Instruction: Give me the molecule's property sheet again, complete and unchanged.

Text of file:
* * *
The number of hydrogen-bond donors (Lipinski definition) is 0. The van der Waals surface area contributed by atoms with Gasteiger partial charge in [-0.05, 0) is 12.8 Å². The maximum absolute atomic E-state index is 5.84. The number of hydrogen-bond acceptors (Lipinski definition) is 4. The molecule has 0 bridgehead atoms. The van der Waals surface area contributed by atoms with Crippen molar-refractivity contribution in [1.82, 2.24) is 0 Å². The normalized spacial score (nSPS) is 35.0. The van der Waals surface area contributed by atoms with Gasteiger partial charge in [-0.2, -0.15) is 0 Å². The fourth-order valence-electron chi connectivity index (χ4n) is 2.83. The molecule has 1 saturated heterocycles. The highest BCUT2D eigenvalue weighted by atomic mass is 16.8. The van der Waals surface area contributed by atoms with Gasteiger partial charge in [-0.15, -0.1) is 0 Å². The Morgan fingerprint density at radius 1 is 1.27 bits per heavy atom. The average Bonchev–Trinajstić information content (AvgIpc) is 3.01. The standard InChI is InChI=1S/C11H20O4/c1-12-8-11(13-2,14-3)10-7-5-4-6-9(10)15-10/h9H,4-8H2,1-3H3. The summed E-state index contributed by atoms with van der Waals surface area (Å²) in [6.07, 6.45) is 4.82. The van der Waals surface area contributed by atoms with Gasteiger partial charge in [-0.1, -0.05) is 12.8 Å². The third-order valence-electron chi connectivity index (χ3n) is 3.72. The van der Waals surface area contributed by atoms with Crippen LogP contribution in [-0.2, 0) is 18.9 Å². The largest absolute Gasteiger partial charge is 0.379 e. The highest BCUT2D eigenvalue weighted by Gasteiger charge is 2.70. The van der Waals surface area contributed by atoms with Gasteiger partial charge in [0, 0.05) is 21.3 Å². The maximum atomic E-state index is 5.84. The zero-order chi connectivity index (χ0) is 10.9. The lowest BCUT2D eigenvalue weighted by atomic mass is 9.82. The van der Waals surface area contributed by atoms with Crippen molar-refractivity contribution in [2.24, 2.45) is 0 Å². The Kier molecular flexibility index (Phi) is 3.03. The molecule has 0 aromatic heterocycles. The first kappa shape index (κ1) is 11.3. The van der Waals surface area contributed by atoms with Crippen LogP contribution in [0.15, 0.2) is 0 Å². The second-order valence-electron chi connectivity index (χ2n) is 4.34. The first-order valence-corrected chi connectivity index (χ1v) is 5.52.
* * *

The number of hydrogen-bond donors (Lipinski definition) is 0. The van der Waals surface area contributed by atoms with Gasteiger partial charge in [-0.05, 0) is 12.8 Å². The maximum absolute atomic E-state index is 5.84. The number of hydrogen-bond acceptors (Lipinski definition) is 4. The molecule has 0 bridgehead atoms. The van der Waals surface area contributed by atoms with Crippen molar-refractivity contribution in [1.82, 2.24) is 0 Å². The normalized spacial score (nSPS) is 35.0. The van der Waals surface area contributed by atoms with Gasteiger partial charge in [-0.2, -0.15) is 0 Å². The fourth-order valence-electron chi connectivity index (χ4n) is 2.83. The molecule has 1 saturated heterocycles. The highest BCUT2D eigenvalue weighted by atomic mass is 16.8. The van der Waals surface area contributed by atoms with Gasteiger partial charge in [-0.15, -0.1) is 0 Å². The Morgan fingerprint density at radius 1 is 1.27 bits per heavy atom. The average Bonchev–Trinajstić information content (AvgIpc) is 3.01. The standard InChI is InChI=1S/C11H20O4/c1-12-8-11(13-2,14-3)10-7-5-4-6-9(10)15-10/h9H,4-8H2,1-3H3. The summed E-state index contributed by atoms with van der Waals surface area (Å²) in [6.07, 6.45) is 4.82. The van der Waals surface area contributed by atoms with Gasteiger partial charge in [-0.1, -0.05) is 12.8 Å². The third-order valence-electron chi connectivity index (χ3n) is 3.72. The van der Waals surface area contributed by atoms with Crippen LogP contribution in [-0.2, 0) is 18.9 Å². The largest absolute Gasteiger partial charge is 0.379 e. The highest BCUT2D eigenvalue weighted by Gasteiger charge is 2.70. The van der Waals surface area contributed by atoms with Gasteiger partial charge in [0, 0.05) is 21.3 Å². The maximum atomic E-state index is 5.84. The zero-order chi connectivity index (χ0) is 10.9. The lowest BCUT2D eigenvalue weighted by atomic mass is 9.82. The van der Waals surface area contributed by atoms with Crippen molar-refractivity contribution in [2.24, 2.45) is 0 Å². The Kier molecular flexibility index (Phi) is 3.03. The molecule has 0 aromatic heterocycles. The first kappa shape index (κ1) is 11.3. The van der Waals surface area contributed by atoms with Crippen LogP contribution in [0.15, 0.2) is 0 Å². The second-order valence-electron chi connectivity index (χ2n) is 4.34. The first-order valence-corrected chi connectivity index (χ1v) is 5.52.